Professional Gentlemen: The Professions in Nineteenth-Century Ontario


505 pages
Contains Bibliography, Index
ISBN 0-8020-7580-0
DDC 331.7'12'09713




Reviewed by George A. Rawlyk

George A. Rawlyk is a history professor at Queen’s University, the
author of Champions of the Truth: Fundamentalism, Modernism, and the
Maritime Baptists, and co-editor of Amazing Grace: Evangelicalism in
Australia, Britain, Canada, and the United State


This is a boldly conceived, wide-ranging, and ground-breaking study. The
authors begin by discussing critically what Upper Canadians actually
meant when they used the word “profession” in the early Victorian
period. Special emphasis is placed on the three traditional
professions—lawyers, doctors, and ministers—particularly those in
the Anglican, Presbyterian, and Methodist denominations. The authors
perceptively examine the ways in which the desire for status and income
affected state formation at a critical stage of Ontario development.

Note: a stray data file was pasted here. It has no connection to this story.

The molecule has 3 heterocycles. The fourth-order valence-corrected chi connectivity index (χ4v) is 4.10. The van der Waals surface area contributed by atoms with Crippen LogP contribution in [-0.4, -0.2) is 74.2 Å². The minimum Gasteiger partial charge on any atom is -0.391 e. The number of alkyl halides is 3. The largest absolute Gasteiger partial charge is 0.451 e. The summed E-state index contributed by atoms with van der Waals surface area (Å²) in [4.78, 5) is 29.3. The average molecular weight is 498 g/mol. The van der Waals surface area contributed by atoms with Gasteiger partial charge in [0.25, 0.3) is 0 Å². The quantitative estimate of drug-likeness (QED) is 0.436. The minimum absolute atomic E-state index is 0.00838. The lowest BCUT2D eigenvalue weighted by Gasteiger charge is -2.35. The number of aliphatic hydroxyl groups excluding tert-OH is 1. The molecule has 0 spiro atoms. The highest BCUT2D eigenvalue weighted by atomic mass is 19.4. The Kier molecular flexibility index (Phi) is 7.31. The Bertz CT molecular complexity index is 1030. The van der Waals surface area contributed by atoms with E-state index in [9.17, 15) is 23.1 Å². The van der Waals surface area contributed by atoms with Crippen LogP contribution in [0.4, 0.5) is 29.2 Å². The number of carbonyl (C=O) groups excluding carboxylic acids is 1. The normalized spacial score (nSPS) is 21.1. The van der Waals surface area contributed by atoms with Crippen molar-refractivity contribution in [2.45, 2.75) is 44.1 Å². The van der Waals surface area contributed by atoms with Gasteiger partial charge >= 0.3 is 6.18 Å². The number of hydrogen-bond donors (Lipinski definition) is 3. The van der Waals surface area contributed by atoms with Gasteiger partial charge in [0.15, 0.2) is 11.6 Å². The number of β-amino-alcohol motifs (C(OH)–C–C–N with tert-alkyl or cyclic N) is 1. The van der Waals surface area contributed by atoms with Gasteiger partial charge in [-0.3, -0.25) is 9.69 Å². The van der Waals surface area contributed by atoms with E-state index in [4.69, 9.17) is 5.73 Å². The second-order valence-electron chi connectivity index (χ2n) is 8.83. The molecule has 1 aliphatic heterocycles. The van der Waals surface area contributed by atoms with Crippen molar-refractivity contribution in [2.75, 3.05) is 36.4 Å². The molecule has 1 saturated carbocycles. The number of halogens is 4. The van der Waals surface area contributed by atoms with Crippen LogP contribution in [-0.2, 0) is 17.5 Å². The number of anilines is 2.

Furthermore, they persuasively show why and how the professions
successfully protected their interests during the first decade following

Despite the concentrated efforts of the three traditional professional
groups and emerging new ones to protect their largely selfish interests,
by the end of the 19th century, economic factors and a deeply rooted
populism had combined to seriously threaten the position of the
professional male elite. This very complex story is confidently told in
this sophisticated volume.

Professional Gentlemen is not only a superb work of social and
administrative history, it is also a disconcerting book. It underscores
the fact that so-called professionals are eager to use the most
altruistic arguments to justify basically selfish motives. Alas, things
have not changed much in the 1990s.


Gidney, R.D., and W.P.J. Millar., “Professional Gentlemen: The Professions in Nineteenth-Century Ontario,” Canadian Book Review Annual Online, accessed June 21, 2024,